Doug Caywood of The Lewis Group, which is overseeing the project, said part of the existing pavement has started to deteriorate under the weight of asphalt trucks because the base put down was not thick enough when the parking lot was first built.
“They have found that a lot of the asphalt that was in place (from previous projects) was not made with adequate binder or base below it, so their trucks have had a lot of failure on the site,” Caywood said.
The solution is to add a thick layer of binder (a tar-like substance utilized to pave parking lots and roads) to make up for the lack of base and then add an additional half inch of top asphalt to what is already being poured as part of the new project. Funding will come from the school system’s reserve fund. The lot is estimated to last 10 to 20 years if repaired this way.
School board member Nicholas Lillios asked if there was a 10-year warranty on the work. Chambers said state law does not allow for such a guarantee to be made.
The approval of the change passed 5-1. Board member Chris Turner voted against the motion and member Troy Weathers was absent.
“I’m not a professional paver but this board is charged with making sure we are efficient with taxpayer resources ... how do we administratively make sure we do not get surprises and get what we expect?” Turner asked.
Geotechnical testing could have been done to determine what was beneath the surface of the pavement. This would have given the school system and the contractor information about the base the top layer of asphalt sat upon.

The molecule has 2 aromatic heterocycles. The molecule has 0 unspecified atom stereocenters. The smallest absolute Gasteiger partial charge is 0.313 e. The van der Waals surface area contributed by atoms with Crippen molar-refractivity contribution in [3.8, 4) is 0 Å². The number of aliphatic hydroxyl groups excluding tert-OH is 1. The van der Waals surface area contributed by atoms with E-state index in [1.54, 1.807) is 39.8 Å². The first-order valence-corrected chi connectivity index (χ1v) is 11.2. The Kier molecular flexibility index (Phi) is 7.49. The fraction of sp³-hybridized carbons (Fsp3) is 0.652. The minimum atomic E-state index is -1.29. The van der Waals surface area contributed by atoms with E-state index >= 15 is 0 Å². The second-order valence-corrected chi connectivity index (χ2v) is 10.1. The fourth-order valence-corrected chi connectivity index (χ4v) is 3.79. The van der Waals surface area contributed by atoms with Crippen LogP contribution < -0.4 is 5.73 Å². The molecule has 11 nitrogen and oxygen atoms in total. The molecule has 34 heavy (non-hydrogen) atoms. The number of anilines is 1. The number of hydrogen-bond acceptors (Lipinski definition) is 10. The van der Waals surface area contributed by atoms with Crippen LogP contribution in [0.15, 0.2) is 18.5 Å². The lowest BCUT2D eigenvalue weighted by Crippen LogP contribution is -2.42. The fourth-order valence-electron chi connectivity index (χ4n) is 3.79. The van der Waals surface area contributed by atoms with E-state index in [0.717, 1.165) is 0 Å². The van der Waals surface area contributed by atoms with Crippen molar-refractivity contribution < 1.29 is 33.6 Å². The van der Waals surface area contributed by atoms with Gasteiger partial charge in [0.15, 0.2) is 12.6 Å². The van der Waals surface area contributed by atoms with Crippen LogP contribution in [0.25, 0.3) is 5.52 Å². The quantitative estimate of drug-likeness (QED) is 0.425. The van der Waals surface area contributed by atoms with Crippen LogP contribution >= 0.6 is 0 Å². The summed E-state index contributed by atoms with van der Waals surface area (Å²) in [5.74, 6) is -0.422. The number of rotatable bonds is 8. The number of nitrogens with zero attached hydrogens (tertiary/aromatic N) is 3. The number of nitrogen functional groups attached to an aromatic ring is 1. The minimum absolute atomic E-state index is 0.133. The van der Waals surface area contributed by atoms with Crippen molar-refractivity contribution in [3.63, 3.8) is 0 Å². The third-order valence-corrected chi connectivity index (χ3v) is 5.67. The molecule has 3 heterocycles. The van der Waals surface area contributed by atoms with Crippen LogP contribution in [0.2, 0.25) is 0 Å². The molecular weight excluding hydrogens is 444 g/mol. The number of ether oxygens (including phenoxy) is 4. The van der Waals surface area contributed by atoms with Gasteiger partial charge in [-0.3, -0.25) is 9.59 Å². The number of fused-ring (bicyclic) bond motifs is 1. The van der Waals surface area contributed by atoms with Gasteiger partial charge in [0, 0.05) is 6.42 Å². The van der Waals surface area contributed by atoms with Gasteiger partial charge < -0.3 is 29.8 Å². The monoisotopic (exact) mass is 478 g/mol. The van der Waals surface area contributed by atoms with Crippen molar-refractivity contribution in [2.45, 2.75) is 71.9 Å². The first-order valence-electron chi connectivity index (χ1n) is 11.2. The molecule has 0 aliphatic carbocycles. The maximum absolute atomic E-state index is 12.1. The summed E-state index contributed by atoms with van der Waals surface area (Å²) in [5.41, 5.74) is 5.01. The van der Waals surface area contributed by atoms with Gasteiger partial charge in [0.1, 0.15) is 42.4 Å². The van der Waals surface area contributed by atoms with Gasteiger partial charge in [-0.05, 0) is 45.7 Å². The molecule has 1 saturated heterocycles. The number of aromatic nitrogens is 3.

Such testing was estimated to cost $2,700 for such a project, according to Caywood. He said the board had not voted to have the geotechnical testing done and there had been no indication there would be problems with simply paving over the existing asphalt.
“We were trying to save money in that aspect, unless there is physical evidence (such as deep cracks) that geotech would be required,” Caywood said.
The originally plan was to simply pave over this site.
Rocky Chambers said the contractor had tried sealing the cracks with binder. After the contractor had tried fixing the problem with 90 tons of binder he was still unhappy with the structural integrity of the result. The contractor then went to Chambers and Caywood to look into a better solution.
Board member Christy Critchfield said she appreciated the contractor trying to fix the issue and bringing it to the board’s attention when a simple fix did not work.
“I have a feeling we have had people pave over it before and not tell us,” Critchfield said.
Chambers said if the contractor were simply to pave over the affected area the asphalt would have issues within five years.
Lillios asked for specifics of which area of the parking lot had not withstood the weight of the trucks. Lillios said he had been to the site and did not see the damage mentioned.
Caywood said this was because some of the damage had been temporarily fixed with the binder.
“When we went out there to design the project, looking at it there was no indication from the surface that it had not been put down properly,” Chambers said.
The school board originally approved $70,000 for the project. The project will expand and fix a parking lot at Ocoee Middle School and make it possible for the school to have a turnaround area during dropoff and dismissal to keep traffic off of North Ocoee Street.
Geotechnical testing is being done for other school projects.
A major paving project is being started at Prospect Elementary. Here, according to Caywood, there is obvious need for the testing based on the current state of the lot.
Geotechnical tests are also being completed at Lake Forest Middle School to gather information for building a proposed academic building. The project has not yet received needed funding for the project.
The board also granted executive approval for approving bids for various projects at many of the schools.